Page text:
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The Healing Power of Touch

For Easing Your Pain: Physical Therapy

What it is: After an injury or illness, physical therapy (PT) can help you learn better ways to stand, walk, and move. Sessions may include loosening specific joints, working the soft tissue around joints, and offering guidance about proper movement patterns.

Why try it? Physical therapy treats and prevents a wide variety of conditions, including lower-back pain and problems resulting from accidents, surgery, or sports in-juries. One recent study found that those who did PT following breast cancer surgery had significantly less pain, improved shoulder function, and better quality of life than those who only received a leaflet with exercises to do at home. You could also see a physical therapist if you haven’t exercised regularly — or not for a long time — and are considering a fitness program and want to ward off injuries.

A physical therapist plays detective to figure out what about your body or movement pattern is causing the pain. Let’s say your shoulder aches after a car accident. Your physical therapist will consider what happened during the accident, but will also look at your joint mobility, posture, body strength, flexibility, and soft tissue tone and texture to develop the right plan for you. Six months after her daughter was born, 37-year-old marathon-runner Sarah Lee of Arlington, VA, started to feel pain in her hip, which then migrated to her shoulder. “I thought, I’m too young for this to become a chronic problem — this has got to stop,” recalls Lee. So Lee went to see Jennifer Gamboa, a doctor of physical therapy in Arlington. Gamboa determined that Lee’s ribs expanded when she was pregnant and hadn’t returned to their normal position after the baby was born, which contributed to pain elsewhere. So Gamboa gradually worked the ribs back into place by stretching the tissue between them as well as the area where they connect to the spine; this technique helped improve the ribs’ mobility so that they could fully descend during exhalation.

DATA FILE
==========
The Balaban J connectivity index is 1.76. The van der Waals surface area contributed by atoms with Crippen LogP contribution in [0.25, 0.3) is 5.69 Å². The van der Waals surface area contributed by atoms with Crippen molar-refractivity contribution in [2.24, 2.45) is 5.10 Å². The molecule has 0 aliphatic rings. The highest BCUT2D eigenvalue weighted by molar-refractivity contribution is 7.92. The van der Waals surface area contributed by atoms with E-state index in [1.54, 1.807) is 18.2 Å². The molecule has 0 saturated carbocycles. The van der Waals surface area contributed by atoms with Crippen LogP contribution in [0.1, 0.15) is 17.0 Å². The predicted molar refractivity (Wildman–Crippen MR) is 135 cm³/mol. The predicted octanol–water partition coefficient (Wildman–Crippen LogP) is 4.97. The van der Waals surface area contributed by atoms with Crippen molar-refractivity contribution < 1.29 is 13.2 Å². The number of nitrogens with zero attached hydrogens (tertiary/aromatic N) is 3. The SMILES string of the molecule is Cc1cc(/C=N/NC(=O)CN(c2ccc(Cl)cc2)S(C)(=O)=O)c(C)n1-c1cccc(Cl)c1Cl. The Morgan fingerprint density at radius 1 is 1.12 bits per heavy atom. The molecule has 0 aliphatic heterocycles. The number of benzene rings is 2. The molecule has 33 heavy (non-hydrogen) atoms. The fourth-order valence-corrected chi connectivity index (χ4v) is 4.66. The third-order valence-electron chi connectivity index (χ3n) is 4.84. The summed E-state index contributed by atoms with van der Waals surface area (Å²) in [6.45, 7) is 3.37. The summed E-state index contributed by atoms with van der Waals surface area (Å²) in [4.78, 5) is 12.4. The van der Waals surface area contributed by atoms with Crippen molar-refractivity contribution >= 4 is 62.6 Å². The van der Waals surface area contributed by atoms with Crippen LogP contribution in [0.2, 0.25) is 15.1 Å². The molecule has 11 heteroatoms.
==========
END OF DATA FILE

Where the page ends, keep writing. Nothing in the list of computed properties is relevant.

When all goes well, patients see improvements within several sessions. When treatment is completed, not only should you have decreased pain but you should also understand the conditions that contributed to your pain, as well as how to prevent it in the future — often by doing exercises on your own, prescribed by your physical therapist. Lee felt better by her fourth visit. “I always assumed physical therapy was just supervised stretching. I was skeptical about what it could do for me,” she says. “But I’ve gone from shuffling out of bed to walking like a normal person.” And she’s preparing for her next marathon.

To find a physical therapist, try the American Physical Therapy Association site at apta.org. The cost of treatment can range from $100 to $180 per appointment, and most PT sessions are covered by insurance.

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